In addition, I admit to being awed by the efficiency of the behemoth. Just planning for, keeping safe, feeding, and managing several thousand people floating on the ocean is a logistical miracle.

Would I recommend this cruise? If you like to eat, drink (for an extra charge), sprawl in the sun, dance to loud modern music, and watch some great entertainers, this cruise might be for you.

Would I cruise again? Never say never, I say. There are a wide variety of cruises and cruise lines, and I’m ever amenable to trying something different. Under the right circumstances, the open seas may beckon again.

NOLA & All That Jazz

louis_armstrong_restoredNew Orleans. Why does that name draw me? I’m not really a city person, yet I’ve always wanted to visited NOLA.

I definitely associate it with the exciting history of American music, for which I blame Ken Burns and his excellent series, Jazz.

Maybe it’s the hint of Mardi Gras that seems to linger in the air all year round. There’s the possibility of exotic Cajun food and French pastries to tempt, plus the proximity to natural habitats of bayou and mangrove that promise bird species for me to add to my list.

Since this will be a winter trip, the warm climate appeals; although I don’t expect to be swimming outdoors in December, I do hope to escape subzero temperatures for a while. I also like the idea of visiting an antebellum plantation.

The visit to NOLA will be a few days tagged on after the end of a cruise out of Tampa, not a huge amount of time, so I’m happy to focus just on the city and nearby.

I started by doing quick online research on the average Dec/Jan temperatures in that area. Double-checked that I wouldn’t have to worry about hurricanes at that time of year (whew!). I also used Expedia to compare the cost of flying into Tampa/out of NOLA versus Tampa in/out—it was actually slightly cheaper, hurray!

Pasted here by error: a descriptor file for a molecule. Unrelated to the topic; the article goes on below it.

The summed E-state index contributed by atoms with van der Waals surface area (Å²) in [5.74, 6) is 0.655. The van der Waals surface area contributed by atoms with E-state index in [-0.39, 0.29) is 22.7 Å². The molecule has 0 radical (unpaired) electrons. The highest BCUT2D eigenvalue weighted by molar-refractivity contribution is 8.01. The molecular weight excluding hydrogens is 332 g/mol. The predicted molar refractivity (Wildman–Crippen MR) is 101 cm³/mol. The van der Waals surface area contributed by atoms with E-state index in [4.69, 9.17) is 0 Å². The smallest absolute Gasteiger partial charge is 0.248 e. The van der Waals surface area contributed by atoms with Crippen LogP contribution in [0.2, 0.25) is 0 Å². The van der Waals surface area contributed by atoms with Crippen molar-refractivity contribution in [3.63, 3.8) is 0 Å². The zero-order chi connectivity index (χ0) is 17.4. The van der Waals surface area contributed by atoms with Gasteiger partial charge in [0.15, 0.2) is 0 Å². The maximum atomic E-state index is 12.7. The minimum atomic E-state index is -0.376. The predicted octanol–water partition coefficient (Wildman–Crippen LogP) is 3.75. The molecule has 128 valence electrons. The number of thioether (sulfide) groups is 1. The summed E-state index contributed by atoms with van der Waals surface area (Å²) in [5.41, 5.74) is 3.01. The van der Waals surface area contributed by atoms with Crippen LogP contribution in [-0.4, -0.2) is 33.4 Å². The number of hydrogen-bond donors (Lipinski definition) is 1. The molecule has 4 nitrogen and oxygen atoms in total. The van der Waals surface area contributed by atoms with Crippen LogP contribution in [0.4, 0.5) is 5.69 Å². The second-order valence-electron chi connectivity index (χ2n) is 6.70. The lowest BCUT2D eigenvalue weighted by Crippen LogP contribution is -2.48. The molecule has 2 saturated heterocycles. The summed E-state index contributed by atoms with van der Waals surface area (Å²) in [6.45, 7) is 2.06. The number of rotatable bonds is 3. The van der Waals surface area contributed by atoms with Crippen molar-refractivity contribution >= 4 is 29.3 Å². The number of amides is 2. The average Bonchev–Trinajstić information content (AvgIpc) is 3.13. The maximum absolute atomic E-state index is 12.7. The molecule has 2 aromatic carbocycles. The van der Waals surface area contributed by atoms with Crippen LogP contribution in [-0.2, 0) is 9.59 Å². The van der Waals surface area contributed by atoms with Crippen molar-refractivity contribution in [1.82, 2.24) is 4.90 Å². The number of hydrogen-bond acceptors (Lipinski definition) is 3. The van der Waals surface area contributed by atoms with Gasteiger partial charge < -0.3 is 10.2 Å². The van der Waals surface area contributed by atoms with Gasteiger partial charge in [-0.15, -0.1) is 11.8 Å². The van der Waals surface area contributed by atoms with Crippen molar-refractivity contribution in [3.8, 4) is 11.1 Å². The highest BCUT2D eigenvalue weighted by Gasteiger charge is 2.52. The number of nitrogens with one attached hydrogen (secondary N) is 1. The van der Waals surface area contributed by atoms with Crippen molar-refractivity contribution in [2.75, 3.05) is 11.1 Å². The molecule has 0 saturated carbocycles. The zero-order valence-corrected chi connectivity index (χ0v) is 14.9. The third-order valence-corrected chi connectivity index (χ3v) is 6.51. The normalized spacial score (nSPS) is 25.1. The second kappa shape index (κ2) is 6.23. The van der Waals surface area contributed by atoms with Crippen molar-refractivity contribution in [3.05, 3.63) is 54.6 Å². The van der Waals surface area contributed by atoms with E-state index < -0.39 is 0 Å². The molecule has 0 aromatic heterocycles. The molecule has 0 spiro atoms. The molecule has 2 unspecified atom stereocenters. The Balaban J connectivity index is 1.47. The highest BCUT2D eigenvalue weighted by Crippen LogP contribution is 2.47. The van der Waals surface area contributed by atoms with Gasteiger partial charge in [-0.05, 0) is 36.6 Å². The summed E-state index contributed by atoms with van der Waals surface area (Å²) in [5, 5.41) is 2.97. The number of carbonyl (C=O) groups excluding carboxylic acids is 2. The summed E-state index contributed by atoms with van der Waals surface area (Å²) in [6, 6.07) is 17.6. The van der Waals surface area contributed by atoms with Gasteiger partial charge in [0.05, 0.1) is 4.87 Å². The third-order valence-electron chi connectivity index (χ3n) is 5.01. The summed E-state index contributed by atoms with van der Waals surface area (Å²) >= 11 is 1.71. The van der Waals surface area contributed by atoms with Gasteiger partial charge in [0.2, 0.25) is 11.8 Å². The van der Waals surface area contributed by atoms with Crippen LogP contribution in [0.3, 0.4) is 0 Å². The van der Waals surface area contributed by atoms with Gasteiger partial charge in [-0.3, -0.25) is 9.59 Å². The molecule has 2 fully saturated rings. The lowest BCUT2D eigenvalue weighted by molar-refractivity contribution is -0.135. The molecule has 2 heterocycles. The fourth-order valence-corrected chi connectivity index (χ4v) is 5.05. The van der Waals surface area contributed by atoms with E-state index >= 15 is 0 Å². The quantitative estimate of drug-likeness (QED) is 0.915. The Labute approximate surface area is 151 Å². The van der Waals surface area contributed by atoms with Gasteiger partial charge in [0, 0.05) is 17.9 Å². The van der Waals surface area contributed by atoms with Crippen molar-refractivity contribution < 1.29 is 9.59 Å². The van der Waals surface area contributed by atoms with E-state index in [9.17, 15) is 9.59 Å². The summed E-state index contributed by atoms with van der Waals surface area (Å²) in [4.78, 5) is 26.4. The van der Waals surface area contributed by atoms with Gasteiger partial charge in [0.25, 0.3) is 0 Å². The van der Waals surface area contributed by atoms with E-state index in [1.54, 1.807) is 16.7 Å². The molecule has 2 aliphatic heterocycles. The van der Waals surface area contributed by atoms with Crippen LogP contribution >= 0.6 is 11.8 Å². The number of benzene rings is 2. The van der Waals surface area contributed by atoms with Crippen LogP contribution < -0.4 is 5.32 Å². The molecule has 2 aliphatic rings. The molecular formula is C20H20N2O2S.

Next stop was my local library to pick up any available guidebooks. As it happened, they had only one on the shelf, but luckily, it was a good one: the 2016 edition of Moon’s New Orleans.

In its pages, I discovered that NOLA is the home of the Jazz National Historical Park, run by the U.S. National Park Service. According to Wikipedia, “…created in 1994 to celebrate the origins and evolution of jazz….The Park provides a setting for sharing the cultural history of the people and places which helped to shape the development and progression of jazz in New Orleans.” They actually have “ranger-musicians” who perform and educate visitors. How cool is that? They also offer a free brochure outlining an 11-stop tour of jazz history sites in the city and you can download an MP3 version of tour narration to listen to on your own mobile device. Historic education embracing modern technology. Go, U.S. National Parks! (DYK?—it’s the 100th anniversary of the USNPS. Happy birthday, you wonderful Park People!) The Jazz National Park moves onto my “must-do” list for this trip.